Later we were thrilled to get our first siting of the iconic koala bear in a tree near the parking area of the visitor center. We weren't as lucky looking for a platypus on a trail late in the afternoon. It was a long bush trail to a pond where they are only occasionally seen. No luck for us there. But then walking back suddenly 2 kangaroos appeared almost next to us. We had a stare down and took a few pix. Saw a few wallabies as well, so all was not lost. A great day!

Earlier at the lodge we had asked them to reserve us space on a nocturnal tour at Hanson Bay Sanctuary nearby. We were all so ragged out that we cancelled. Sat on our porch till dark, then had a very good dinner at the lodge's small restaurant. Jolly conversation with our Canadian server. We all really loved this spot - the rustic lodging, the food in the restaurant, the welcome/organized administration- and of course the park itself. Kind of hated to leave.

After good breakfast there next am we went off to Hanson Bay Sanctuary nearby on our own. It's a private Sanctuary with an admission fee and a few paths. We were given an intro and map for self guiding. New bird: a galah or rose breasted cockatoo. Saw about half dozen koalas high in trees on the lovely eucalyptus tree lined path. Walked another longer path and saw a few birds, some distant kangaroos. The big prize of the day though was siting our first echidna, Australia's porcupine like anteater. Had lots of time to observe him digging in a pile of rotting wood. I had always wanted to see a porcupine in US or elsewhere.....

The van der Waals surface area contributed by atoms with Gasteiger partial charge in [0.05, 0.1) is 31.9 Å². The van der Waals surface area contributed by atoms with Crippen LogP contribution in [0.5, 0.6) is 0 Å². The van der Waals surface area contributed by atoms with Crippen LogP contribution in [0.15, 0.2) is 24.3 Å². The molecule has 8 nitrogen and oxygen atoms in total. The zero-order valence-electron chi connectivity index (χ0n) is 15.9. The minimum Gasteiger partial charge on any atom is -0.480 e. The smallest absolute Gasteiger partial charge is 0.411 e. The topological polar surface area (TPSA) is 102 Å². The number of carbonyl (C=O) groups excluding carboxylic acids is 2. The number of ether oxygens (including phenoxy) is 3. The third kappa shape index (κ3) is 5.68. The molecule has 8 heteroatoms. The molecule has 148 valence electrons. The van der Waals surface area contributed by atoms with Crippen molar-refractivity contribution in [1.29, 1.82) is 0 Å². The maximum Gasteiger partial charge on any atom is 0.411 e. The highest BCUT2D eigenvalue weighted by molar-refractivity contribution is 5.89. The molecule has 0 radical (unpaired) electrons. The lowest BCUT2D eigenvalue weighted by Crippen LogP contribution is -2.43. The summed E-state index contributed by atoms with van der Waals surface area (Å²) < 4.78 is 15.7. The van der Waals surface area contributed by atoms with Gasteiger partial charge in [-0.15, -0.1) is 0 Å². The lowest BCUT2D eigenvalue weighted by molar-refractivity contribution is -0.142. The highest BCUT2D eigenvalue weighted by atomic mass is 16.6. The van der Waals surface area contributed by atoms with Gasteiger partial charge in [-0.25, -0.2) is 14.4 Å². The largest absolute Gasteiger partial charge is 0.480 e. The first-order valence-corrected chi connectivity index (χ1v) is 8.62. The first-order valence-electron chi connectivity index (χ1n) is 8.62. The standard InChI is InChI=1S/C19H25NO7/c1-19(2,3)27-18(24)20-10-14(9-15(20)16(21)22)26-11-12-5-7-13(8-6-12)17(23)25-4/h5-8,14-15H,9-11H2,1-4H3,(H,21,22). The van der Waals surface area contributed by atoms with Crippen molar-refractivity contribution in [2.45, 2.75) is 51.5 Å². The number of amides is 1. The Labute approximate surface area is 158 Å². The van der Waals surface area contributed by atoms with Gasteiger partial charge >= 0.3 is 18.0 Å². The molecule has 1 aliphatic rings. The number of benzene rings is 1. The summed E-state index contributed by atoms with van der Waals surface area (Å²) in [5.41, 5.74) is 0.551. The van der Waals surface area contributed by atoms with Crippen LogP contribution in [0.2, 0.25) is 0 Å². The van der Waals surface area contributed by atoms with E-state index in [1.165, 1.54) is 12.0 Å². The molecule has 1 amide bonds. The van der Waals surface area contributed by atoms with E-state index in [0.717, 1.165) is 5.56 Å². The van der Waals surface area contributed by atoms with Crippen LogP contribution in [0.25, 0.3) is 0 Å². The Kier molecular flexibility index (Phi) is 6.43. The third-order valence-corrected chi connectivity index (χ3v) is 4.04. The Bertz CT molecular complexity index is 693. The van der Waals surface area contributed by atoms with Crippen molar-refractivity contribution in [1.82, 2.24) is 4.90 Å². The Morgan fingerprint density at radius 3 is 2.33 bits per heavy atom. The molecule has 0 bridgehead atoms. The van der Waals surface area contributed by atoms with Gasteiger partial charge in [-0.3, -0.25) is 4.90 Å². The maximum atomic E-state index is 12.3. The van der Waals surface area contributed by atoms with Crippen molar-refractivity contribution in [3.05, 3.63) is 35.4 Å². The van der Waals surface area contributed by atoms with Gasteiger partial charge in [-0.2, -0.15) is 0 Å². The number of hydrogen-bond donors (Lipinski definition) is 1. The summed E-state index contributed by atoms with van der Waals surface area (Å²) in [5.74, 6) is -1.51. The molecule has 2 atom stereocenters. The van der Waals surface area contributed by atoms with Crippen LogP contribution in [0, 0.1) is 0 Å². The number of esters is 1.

Continued on to the American River area of the island. Thought we might see some black cockatoos there, but saw only black swans and many Australian pelicans with their enormous pink and white bills. Stopped for the only food we could find in this tiny village, at the Deck Cafe. Had a nice chat with manager about the replica he and others are building of the American whaling ship "Independence, ". An interesting history in itself.